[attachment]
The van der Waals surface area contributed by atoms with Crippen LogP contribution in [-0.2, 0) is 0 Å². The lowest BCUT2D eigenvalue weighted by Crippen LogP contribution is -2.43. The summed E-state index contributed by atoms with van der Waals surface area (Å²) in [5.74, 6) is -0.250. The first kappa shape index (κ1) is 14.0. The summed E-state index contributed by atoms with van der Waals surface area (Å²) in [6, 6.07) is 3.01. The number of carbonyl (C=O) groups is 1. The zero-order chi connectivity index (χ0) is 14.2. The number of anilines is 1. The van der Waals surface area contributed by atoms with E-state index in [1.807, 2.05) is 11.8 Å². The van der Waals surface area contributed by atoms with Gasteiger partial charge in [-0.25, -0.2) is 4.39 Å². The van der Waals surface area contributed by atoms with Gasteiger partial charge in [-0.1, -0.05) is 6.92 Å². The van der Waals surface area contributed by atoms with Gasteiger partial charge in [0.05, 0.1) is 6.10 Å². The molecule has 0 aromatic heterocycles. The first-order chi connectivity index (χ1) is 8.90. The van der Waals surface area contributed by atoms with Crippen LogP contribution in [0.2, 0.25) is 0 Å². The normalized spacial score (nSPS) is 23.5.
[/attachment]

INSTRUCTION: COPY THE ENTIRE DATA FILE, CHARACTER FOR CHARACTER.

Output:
The van der Waals surface area contributed by atoms with Crippen LogP contribution in [-0.2, 0) is 0 Å². The lowest BCUT2D eigenvalue weighted by Crippen LogP contribution is -2.43. The summed E-state index contributed by atoms with van der Waals surface area (Å²) in [5.74, 6) is -0.250. The first kappa shape index (κ1) is 14.0. The summed E-state index contributed by atoms with van der Waals surface area (Å²) in [6, 6.07) is 3.01. The number of carbonyl (C=O) groups is 1. The zero-order chi connectivity index (χ0) is 14.2. The number of anilines is 1. The van der Waals surface area contributed by atoms with E-state index in [1.807, 2.05) is 11.8 Å². The van der Waals surface area contributed by atoms with Gasteiger partial charge in [-0.25, -0.2) is 4.39 Å². The van der Waals surface area contributed by atoms with Gasteiger partial charge in [-0.1, -0.05) is 6.92 Å². The van der Waals surface area contributed by atoms with Gasteiger partial charge in [0.05, 0.1) is 6.10 Å². The molecule has 0 aromatic heterocycles. The first-order chi connectivity index (χ1) is 8.90. The van der Waals surface area contributed by atoms with Crippen LogP contribution in [0.2, 0.25) is 0 Å². The normalized spacial score (nSPS) is 23.5.